Semtek Int'l Inc. v. Lockheed Martin Corp., 531 U.S. 497 (2001)

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certiorari to the court of special appeals of maryland

No. 99-1551. Argued December 5, 2000—Decided February 27, 2001

Respondent removed petitioner's California state-court suit to a California Federal District Court based on diversity of citizenship, and successfully moved to dismiss the case "on the merits" as barred by California's statute of limitations. Petitioner then brought suit in a Maryland Circuit Court, alleging the same causes of action, which were not time barred under Maryland's statute of limitations. That court dismissed the case on the ground of res judicata. In affirming, the Maryland Court of Special Appeals held that, regardless of whether California would have accorded claim-preclusive effect to a statute-of-limitations dismissal by one of its own courts, the California federal court's dismissal barred the Maryland complaint because the res judicata effect of federal diversity judgments is prescribed by federal law, under which the earlier dismissal was on the merits and claim preclusive.

Held: Because the claim-preclusive effect of a federal court's dismissal

"upon the merits" of a diversity action on state statute-of-limitations grounds is governed by a federal rule, which in turn (in diversity cases) incorporates the claim-preclusion law that would be applied by state courts in the State in which the federal court sits, the Maryland Court of Special Appeals erred in holding that the California federal court's dismissal "upon the merits" necessarily precluded the Maryland state-court action. Pp. 500-509.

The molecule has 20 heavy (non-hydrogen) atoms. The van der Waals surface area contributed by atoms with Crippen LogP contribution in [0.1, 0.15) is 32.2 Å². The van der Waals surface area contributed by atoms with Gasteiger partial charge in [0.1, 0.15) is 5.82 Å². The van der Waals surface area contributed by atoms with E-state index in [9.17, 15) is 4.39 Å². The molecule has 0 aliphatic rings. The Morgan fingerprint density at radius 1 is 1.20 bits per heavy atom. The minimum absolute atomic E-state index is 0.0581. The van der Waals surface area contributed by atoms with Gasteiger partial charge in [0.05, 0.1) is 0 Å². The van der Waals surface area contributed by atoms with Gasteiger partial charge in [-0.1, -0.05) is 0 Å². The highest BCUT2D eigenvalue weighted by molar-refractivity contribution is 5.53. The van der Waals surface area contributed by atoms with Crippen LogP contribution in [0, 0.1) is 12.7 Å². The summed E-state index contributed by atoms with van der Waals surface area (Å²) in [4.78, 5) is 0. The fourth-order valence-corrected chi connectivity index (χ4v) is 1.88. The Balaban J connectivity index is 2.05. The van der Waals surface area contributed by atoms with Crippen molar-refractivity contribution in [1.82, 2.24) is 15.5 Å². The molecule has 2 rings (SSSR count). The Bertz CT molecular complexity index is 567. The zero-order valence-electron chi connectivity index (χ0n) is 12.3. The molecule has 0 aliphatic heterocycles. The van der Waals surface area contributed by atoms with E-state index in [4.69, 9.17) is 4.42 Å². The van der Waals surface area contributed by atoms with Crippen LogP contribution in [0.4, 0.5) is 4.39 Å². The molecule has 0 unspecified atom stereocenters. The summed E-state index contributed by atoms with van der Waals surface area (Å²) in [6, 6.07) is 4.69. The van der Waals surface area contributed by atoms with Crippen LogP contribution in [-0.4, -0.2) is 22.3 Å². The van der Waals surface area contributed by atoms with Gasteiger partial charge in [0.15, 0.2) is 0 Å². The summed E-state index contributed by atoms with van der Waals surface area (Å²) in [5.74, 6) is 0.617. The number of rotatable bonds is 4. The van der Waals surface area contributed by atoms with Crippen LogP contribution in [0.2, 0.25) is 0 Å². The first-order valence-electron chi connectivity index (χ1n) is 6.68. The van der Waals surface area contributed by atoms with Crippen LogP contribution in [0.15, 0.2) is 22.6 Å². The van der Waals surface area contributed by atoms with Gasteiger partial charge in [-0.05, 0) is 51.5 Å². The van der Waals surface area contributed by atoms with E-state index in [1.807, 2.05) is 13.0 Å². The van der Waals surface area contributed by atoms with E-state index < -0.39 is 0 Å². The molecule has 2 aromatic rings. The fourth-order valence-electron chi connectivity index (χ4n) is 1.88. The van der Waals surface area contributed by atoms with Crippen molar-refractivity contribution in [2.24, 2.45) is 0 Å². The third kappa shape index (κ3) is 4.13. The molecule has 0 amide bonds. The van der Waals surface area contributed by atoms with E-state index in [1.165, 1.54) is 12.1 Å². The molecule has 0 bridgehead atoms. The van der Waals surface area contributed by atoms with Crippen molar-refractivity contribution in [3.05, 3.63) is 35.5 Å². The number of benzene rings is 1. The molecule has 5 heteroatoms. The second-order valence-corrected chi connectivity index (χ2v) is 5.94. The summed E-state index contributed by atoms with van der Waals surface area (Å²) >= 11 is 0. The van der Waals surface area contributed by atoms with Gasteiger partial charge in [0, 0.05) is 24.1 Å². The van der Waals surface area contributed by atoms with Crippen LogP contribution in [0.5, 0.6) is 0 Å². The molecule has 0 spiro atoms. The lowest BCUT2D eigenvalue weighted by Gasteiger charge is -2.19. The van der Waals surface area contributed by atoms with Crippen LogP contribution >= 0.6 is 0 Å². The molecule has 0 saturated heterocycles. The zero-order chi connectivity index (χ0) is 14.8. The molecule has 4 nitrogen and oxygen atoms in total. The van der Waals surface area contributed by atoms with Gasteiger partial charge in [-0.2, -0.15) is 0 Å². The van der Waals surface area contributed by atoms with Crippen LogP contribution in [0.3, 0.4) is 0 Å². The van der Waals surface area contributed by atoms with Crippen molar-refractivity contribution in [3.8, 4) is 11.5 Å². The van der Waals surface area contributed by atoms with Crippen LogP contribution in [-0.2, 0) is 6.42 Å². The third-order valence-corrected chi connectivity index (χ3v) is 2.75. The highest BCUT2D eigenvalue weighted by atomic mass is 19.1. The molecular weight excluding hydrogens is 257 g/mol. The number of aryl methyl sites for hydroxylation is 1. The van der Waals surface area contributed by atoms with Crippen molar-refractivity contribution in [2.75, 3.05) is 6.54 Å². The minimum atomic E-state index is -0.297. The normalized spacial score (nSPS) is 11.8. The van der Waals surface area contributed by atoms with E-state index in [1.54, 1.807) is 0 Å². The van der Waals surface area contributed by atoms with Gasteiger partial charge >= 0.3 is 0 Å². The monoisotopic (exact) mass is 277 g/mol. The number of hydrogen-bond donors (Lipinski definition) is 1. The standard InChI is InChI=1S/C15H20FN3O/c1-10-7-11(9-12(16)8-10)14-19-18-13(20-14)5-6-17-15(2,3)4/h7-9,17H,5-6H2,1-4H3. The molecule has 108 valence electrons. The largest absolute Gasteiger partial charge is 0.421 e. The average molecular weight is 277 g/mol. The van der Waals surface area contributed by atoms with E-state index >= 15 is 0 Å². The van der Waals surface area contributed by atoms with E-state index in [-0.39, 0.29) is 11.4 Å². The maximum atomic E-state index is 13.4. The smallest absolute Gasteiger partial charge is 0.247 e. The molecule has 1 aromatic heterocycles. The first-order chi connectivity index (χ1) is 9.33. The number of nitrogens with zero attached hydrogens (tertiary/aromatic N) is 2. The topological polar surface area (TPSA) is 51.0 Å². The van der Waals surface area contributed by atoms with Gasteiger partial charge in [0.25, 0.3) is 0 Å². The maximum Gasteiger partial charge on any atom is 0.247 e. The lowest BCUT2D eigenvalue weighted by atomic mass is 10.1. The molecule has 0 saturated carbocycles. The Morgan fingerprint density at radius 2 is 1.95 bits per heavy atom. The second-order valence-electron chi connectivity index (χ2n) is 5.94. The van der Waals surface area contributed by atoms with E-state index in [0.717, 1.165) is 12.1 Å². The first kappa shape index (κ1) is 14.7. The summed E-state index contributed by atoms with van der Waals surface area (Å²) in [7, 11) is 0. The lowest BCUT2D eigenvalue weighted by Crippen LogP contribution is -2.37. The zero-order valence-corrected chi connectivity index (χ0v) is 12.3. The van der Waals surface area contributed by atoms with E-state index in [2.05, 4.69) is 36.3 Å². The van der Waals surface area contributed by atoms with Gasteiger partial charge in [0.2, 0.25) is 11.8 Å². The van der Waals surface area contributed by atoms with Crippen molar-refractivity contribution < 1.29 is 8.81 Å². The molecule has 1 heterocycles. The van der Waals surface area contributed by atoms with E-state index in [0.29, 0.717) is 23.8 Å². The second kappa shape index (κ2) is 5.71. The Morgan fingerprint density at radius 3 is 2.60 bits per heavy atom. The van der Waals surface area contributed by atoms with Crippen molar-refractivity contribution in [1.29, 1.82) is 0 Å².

(a) Dupasseur v. Rochereau, 21 Wall. 130, held that the res judicata effect of a federal diversity judgment "is such as would belong to judgments of the State courts rendered under similar circumstances," id., at 135. That case is not dispositive here, however, because it was decided under the Conformity Act of 1872, which required federal courts to apply the procedural law of the forum State in nonequity cases. Neither is claim-preclusive effect demanded by Rule 41(b)—which provides that, unless the court "otherwise specifies," an involuntary dismissal, other than a dismissal for lack of jurisdiction, improper venue, or failure to join a party under Rule 19, "operates as an adjudication upon the merits." Although the original connotation of a judgment "on the merits" was one that passes directly on the substance of a claim


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